Scientifically, the skeleton is more than an organized pile of bones. A major, but less mentioned field in anthropology can identify your story by your bones. It is forensic anthropology. However, let’s first examine the history and duty of forensic anthropology. In fact, anthropology is the study of human beings in a range of different aspects, such as biology and evolutionary history of Homo sapiens. It has many branches, but we need to examine the physical anthropology, as it is closely related to forensic anthropology. The physical anthropology is concerned with the origin, evolution, and diversity of people. Finally, the forensic anthropology is the application of physical anthropology to legal cases with a focus on the human skeleton. Moreover, forensic anthropologists are storytellers, who are able to read the stories from bones.
This branch of anthropology uses the techniques of physical anthropology to analyze skeletal, badly decomposed, or sometimes even unidentified human remains for solving crimes. Even though, the concern of the physical anthropology differs from the concern of forensic anthropology, many of the techniques used for excavation and reconstruction can be applied to forensic anthropology.
The best part of this profession is that forensic anthropologists are able to reconstruct the face of any victim. In addition, forensic anthropology is not a myth.
Katy Riechs – what can this name tell us? She is an American crime writer, academic and forensic anthropologist. Mrs. Reichs is one of the eighty-two forensic anthropologists certified by the American Board of Forensic Anthropology and is on the Board of Directors of the American Academy of Forensic Sciences.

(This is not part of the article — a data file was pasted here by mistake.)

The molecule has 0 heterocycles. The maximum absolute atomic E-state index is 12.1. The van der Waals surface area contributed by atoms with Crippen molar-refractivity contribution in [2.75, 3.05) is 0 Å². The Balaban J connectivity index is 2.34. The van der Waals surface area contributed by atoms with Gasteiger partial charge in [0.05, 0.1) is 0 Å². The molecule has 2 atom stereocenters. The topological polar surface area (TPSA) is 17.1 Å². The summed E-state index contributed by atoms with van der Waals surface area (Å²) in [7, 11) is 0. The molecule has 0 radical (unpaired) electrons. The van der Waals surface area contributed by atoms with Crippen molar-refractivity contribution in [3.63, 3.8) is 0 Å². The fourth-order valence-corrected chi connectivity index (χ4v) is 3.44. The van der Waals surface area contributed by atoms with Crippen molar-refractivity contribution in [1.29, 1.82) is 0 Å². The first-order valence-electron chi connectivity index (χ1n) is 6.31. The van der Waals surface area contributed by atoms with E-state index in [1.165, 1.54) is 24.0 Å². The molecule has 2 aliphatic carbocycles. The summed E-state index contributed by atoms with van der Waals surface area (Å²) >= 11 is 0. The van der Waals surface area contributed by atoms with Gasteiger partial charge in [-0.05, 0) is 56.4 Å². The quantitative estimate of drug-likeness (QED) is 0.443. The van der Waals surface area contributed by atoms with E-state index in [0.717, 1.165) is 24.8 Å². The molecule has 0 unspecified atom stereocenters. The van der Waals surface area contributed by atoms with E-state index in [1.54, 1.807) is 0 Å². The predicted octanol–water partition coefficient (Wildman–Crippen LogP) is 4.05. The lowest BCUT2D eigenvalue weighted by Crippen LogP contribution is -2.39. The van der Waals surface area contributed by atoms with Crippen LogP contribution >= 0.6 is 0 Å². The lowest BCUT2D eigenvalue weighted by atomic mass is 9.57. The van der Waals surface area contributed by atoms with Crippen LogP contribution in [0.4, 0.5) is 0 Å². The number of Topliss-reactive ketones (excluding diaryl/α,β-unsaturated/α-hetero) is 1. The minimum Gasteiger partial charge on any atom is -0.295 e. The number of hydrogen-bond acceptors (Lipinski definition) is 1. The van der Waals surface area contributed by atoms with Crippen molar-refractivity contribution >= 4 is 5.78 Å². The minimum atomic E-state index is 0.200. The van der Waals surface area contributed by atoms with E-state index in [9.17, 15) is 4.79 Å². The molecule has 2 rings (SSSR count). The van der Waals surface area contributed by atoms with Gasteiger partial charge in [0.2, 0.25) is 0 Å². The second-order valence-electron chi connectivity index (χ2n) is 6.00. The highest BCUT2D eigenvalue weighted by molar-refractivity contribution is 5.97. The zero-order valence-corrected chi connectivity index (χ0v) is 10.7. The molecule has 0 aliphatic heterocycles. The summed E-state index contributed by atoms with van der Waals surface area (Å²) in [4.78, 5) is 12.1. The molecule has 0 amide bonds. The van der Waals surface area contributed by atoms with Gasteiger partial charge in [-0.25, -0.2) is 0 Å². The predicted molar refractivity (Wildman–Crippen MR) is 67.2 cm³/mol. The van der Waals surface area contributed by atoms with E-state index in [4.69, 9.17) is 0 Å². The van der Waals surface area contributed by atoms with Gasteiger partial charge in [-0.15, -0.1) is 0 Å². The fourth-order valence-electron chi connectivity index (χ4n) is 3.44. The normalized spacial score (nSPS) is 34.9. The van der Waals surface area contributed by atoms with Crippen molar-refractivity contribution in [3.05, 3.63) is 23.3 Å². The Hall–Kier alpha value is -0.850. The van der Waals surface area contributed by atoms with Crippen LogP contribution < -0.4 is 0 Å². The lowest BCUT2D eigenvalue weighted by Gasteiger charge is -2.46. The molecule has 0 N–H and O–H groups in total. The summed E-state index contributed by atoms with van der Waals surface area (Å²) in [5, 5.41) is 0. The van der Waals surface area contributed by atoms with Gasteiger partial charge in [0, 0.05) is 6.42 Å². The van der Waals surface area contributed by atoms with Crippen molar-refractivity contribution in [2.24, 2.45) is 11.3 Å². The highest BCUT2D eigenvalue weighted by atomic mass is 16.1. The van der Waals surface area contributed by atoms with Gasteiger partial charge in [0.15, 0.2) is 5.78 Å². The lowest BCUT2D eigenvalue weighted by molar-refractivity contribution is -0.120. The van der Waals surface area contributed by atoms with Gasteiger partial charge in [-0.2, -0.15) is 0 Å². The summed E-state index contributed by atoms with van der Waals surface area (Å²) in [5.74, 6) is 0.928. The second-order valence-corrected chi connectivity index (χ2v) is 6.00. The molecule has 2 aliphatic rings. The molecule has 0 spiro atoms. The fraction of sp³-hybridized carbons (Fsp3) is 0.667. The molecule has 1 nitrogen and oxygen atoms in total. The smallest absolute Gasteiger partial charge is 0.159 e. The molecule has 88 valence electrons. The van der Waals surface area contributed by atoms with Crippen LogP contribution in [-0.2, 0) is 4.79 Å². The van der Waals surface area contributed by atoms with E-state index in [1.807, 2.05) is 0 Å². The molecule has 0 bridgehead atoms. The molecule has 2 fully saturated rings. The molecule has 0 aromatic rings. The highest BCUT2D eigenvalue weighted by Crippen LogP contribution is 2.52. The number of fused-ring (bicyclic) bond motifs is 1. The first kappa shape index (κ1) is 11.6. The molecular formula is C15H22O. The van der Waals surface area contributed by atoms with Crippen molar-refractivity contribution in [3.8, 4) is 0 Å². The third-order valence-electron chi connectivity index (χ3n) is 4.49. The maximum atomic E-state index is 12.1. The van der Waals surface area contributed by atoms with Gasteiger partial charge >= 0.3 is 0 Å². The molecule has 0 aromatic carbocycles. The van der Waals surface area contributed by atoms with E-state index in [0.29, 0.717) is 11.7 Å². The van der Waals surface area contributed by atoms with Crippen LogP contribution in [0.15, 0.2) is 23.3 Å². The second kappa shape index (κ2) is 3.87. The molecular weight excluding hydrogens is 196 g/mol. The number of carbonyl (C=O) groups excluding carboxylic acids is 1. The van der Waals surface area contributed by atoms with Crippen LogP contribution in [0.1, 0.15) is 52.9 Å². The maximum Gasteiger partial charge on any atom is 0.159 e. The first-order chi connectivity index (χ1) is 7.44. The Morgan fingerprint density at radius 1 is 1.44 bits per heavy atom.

Despite this, she has been a producer for the TV-series Bones. The show is loosely based on her novel about a forensic anthropologist Temperance Brennan. Moreover, the show involves Temperance as the main character.
The scenes successfully include the appliance of the techniques used to identify the dead human bodies and solving crimes. With a slight flavor of romance, human relations and science, specifically, the show doesn’t fail to represent the interesting yet challenging life of forensic anthropologists and their colleagues.
So, bones are not just bones. A slight difference either in appearance or in the consistency of the bones can mean many things, despite the broken arm or leg.
– Julieta Gyurjyan